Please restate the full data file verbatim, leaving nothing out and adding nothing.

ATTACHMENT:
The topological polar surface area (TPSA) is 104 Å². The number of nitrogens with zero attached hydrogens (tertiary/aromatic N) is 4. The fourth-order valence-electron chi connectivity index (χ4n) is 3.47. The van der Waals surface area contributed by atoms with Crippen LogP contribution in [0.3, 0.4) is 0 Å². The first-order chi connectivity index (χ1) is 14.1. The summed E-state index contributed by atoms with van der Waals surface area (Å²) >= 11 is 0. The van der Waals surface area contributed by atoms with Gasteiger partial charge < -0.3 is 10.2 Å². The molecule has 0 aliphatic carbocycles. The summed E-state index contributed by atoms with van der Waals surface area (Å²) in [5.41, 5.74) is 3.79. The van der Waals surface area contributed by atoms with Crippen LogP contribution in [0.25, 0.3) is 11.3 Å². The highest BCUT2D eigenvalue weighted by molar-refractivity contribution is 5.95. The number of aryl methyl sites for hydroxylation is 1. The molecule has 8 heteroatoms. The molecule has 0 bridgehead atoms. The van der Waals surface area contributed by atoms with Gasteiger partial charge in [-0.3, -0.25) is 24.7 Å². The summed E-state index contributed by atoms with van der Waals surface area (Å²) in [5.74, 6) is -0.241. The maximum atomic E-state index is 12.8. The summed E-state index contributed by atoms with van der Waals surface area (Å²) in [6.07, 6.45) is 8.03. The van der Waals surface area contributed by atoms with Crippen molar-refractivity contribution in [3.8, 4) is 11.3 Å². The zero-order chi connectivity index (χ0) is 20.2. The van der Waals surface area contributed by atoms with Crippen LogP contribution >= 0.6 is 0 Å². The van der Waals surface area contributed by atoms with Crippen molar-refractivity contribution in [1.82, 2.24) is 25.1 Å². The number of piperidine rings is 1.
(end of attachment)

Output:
The topological polar surface area (TPSA) is 104 Å². The number of nitrogens with zero attached hydrogens (tertiary/aromatic N) is 4. The fourth-order valence-electron chi connectivity index (χ4n) is 3.47. The van der Waals surface area contributed by atoms with Crippen LogP contribution in [0.3, 0.4) is 0 Å². The first-order chi connectivity index (χ1) is 14.1. The summed E-state index contributed by atoms with van der Waals surface area (Å²) >= 11 is 0. The van der Waals surface area contributed by atoms with Gasteiger partial charge < -0.3 is 10.2 Å². The molecule has 0 aliphatic carbocycles. The summed E-state index contributed by atoms with van der Waals surface area (Å²) in [5.41, 5.74) is 3.79. The van der Waals surface area contributed by atoms with Crippen LogP contribution in [0.25, 0.3) is 11.3 Å². The highest BCUT2D eigenvalue weighted by molar-refractivity contribution is 5.95. The number of aryl methyl sites for hydroxylation is 1. The molecule has 8 heteroatoms. The molecule has 0 bridgehead atoms. The van der Waals surface area contributed by atoms with Gasteiger partial charge in [-0.3, -0.25) is 24.7 Å². The summed E-state index contributed by atoms with van der Waals surface area (Å²) in [5.74, 6) is -0.241. The maximum atomic E-state index is 12.8. The summed E-state index contributed by atoms with van der Waals surface area (Å²) in [6.07, 6.45) is 8.03. The van der Waals surface area contributed by atoms with Crippen molar-refractivity contribution in [3.8, 4) is 11.3 Å². The zero-order chi connectivity index (χ0) is 20.2. The van der Waals surface area contributed by atoms with Crippen LogP contribution >= 0.6 is 0 Å². The van der Waals surface area contributed by atoms with Crippen molar-refractivity contribution in [1.82, 2.24) is 25.1 Å². The number of piperidine rings is 1.